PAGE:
Perhaps Mayorga’s admiration for her godmother had to do with the woman’s extraordinary fortitude in the face of terror. She was the daughter of a general, a fact that, Mayorga said, made her godmother a very strong woman.
Though her godmother’s death still tears at her heartstrings, Mayorga remembered the life and face of bravery her godmother always presented.
She recalled a single day during the Nicaraguan Revolution when her godmother’s biological child and his father were kidnapped. At this point the child was in his late 30s, however, Mayorga always spoke of him as a boy.
She said one morning the men were on their way to a farm on the road to Poneloya and as they opened the gate to the farm, were grabbed.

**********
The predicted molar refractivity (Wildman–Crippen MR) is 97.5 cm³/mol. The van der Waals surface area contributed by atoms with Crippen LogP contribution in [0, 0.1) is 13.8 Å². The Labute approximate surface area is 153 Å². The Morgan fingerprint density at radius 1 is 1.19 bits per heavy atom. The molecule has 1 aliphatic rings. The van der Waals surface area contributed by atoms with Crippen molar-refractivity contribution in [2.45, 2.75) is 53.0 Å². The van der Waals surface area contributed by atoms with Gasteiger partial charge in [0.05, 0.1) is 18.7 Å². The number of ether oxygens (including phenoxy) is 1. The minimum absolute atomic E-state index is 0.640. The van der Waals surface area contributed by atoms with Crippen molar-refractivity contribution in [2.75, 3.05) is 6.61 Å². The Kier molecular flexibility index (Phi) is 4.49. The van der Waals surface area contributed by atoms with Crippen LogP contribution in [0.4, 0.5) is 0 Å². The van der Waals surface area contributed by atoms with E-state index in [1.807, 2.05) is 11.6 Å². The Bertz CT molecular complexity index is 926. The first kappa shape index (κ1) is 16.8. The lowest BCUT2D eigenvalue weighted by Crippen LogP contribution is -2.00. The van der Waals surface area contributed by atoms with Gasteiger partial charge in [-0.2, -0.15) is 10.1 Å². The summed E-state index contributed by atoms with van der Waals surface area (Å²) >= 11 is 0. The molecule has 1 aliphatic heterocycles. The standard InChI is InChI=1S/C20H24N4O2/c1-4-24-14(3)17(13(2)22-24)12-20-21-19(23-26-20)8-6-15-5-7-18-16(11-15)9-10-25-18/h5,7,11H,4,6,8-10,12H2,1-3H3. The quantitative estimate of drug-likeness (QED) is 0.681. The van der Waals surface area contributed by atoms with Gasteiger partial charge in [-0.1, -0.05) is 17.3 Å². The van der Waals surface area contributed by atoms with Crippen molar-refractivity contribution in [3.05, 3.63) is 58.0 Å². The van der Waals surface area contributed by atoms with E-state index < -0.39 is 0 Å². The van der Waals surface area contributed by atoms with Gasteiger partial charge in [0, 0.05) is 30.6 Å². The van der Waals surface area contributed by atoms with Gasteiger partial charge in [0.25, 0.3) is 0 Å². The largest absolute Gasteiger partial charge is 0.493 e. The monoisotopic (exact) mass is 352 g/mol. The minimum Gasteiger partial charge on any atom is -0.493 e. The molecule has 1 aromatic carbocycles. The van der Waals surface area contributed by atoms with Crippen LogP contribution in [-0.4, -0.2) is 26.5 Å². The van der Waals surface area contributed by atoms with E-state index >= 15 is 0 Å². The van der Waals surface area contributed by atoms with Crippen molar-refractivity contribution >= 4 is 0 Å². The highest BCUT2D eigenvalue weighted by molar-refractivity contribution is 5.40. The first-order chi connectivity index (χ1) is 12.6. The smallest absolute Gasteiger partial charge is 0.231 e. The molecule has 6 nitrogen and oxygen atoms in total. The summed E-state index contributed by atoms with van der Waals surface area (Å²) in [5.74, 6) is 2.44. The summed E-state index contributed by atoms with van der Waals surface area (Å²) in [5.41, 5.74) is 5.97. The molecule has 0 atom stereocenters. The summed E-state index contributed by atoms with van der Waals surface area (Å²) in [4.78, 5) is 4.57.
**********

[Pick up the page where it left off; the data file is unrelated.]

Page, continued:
The kidnappers let the father go, telling him they were holding his son for ransom and if he didn’t bring the money back to them, his son would be killed. After her husband told her the news, Mayorga’s godmother couldn’t allow this to happen to her son.
At around 5 p.m. the same day, Mayorga’s godmother went to confront her son’s and husband’s kidnappers.
So when she arrived she said to them, “‘You’re just a bunch of thieves and I am not going to give you anything. If you’re going to kill my child, you’re going to kill me first and that’s why I’m here,’” Mayorga said.
Mayorga’s tears turned to laughter as she recalled her godmother calling the kidnappers “thieves.”
Eventually that night, the kidnappers saw her godmother wasn’t playing games and let them both go.